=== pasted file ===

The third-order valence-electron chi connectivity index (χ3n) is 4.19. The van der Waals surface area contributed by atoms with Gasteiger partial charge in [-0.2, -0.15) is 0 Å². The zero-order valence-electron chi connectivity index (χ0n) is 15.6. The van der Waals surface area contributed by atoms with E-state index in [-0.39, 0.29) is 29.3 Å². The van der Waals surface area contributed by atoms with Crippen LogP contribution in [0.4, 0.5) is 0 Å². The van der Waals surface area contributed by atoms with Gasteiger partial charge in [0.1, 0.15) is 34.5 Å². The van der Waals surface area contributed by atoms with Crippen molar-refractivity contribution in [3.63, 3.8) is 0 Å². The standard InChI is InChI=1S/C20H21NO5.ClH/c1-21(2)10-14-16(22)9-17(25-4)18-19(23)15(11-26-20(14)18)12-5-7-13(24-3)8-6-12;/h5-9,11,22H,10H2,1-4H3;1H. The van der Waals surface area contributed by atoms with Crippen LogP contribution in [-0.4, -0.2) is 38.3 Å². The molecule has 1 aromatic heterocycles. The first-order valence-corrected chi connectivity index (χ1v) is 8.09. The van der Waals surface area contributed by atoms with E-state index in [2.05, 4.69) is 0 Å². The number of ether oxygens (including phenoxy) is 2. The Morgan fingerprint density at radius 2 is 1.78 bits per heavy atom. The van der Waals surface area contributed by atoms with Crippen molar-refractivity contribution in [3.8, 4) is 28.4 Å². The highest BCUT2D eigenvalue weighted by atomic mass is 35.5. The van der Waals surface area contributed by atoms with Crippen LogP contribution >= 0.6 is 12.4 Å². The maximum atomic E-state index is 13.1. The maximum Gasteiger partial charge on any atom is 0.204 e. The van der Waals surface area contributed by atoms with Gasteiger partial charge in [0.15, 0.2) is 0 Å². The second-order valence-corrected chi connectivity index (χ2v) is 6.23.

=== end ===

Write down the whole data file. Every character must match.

The third-order valence-electron chi connectivity index (χ3n) is 4.19. The van der Waals surface area contributed by atoms with Gasteiger partial charge in [-0.2, -0.15) is 0 Å². The zero-order valence-electron chi connectivity index (χ0n) is 15.6. The van der Waals surface area contributed by atoms with E-state index in [-0.39, 0.29) is 29.3 Å². The van der Waals surface area contributed by atoms with Crippen LogP contribution in [0.4, 0.5) is 0 Å². The van der Waals surface area contributed by atoms with Gasteiger partial charge in [0.1, 0.15) is 34.5 Å². The van der Waals surface area contributed by atoms with Crippen molar-refractivity contribution in [3.63, 3.8) is 0 Å². The standard InChI is InChI=1S/C20H21NO5.ClH/c1-21(2)10-14-16(22)9-17(25-4)18-19(23)15(11-26-20(14)18)12-5-7-13(24-3)8-6-12;/h5-9,11,22H,10H2,1-4H3;1H. The van der Waals surface area contributed by atoms with Crippen LogP contribution in [-0.4, -0.2) is 38.3 Å². The molecule has 1 aromatic heterocycles. The first-order valence-corrected chi connectivity index (χ1v) is 8.09. The van der Waals surface area contributed by atoms with E-state index in [2.05, 4.69) is 0 Å². The number of ether oxygens (including phenoxy) is 2. The Morgan fingerprint density at radius 2 is 1.78 bits per heavy atom. The van der Waals surface area contributed by atoms with Crippen molar-refractivity contribution in [3.8, 4) is 28.4 Å². The highest BCUT2D eigenvalue weighted by atomic mass is 35.5. The van der Waals surface area contributed by atoms with Crippen LogP contribution >= 0.6 is 12.4 Å². The maximum atomic E-state index is 13.1. The maximum Gasteiger partial charge on any atom is 0.204 e. The van der Waals surface area contributed by atoms with Gasteiger partial charge in [0.15, 0.2) is 0 Å². The second-order valence-corrected chi connectivity index (χ2v) is 6.23.